Once upon a time a husband or wife could go through the other’s documentation and download it from their computer, taking any copies they thought would be useful for their case in divorce proceedings.
A major change was the case of Imerman v Imerman which made it clear this could not be done and the wife’s lawyers were ordered to deliver the files of documents to the husband’s lawyers without retaining copies.
If a client brings to a solicitor documents that belong to their spouse the immediate question is whether those documents have been freely and knowingly provided to the client by the person to whom they belong. If not, they cannot be read and must be returned to the owner or the owner’s lawyer.
The Court of Appeal has now made it clear that the spouse will be committing a criminal offence (theft, burglary and offences under the Computer Misuse Act 1990 and the Data Protection Act 2018, together with breach of confidence and trespass to goods).
In divorce proceedings documentation is either provided voluntarily or pursuant to a court order.
Pensions are a particularly complex area and it is becoming increasingly usual for divorcing couples to obtain advice and reports on pensions.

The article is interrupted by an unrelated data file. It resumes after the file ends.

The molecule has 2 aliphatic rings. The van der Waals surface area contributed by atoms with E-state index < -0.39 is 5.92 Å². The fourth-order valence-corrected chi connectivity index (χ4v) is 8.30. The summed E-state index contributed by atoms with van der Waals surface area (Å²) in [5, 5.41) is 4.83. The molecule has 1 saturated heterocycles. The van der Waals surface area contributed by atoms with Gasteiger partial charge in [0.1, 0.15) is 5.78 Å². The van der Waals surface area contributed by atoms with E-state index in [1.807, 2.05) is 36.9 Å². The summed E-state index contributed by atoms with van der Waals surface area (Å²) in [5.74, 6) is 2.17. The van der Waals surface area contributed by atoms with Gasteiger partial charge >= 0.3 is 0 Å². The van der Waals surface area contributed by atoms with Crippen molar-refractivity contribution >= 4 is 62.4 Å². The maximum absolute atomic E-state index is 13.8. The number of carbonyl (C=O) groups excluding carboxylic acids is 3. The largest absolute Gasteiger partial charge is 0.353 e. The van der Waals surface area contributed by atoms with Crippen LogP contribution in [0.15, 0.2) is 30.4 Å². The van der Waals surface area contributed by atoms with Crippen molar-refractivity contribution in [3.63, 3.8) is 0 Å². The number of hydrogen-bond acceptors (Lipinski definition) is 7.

Investment advice may also be needed on the complexities of one or both parties’ assets, including their liquidity. It is particularly relevant in divorce to know what is available to encash, often to provide for housing, and how risky all or any of the investments are.
It would be unusual for a court to leave one party with illiquid or risk laden investments unless there was good reason to do so. Divorce lawyers, therefore, work closely with other financial advisers.
The impact of GDPR
Since the GDPR came into effect, what is the lawyer’s position if he wants to send those documents to a third party? It may be an accountant, an independent financial adviser, a forensic accountant, tax accountant, valuer or other professional who wants to receive those documents.
It is easy to suggest that consent is obtained from the owner of the documents. However, this fails to recognise that in divorce proceedings emotions run high and the level of hostility can prompt either party to refuse any such request just for the sake of it.
While an application can be made to the court, this can be a lengthy and costly approach.
Under GDPR, solicitors either in litigation or in contemplation of litigation can send such documentation to third parties, providing they have a legal basis for doing so.
If the solicitor cannot obtain explicit consent, they will need to establish another lawful purpose for processing data. This will often be in order to comply with a legal obligation.
Questions appear on the last page of this article.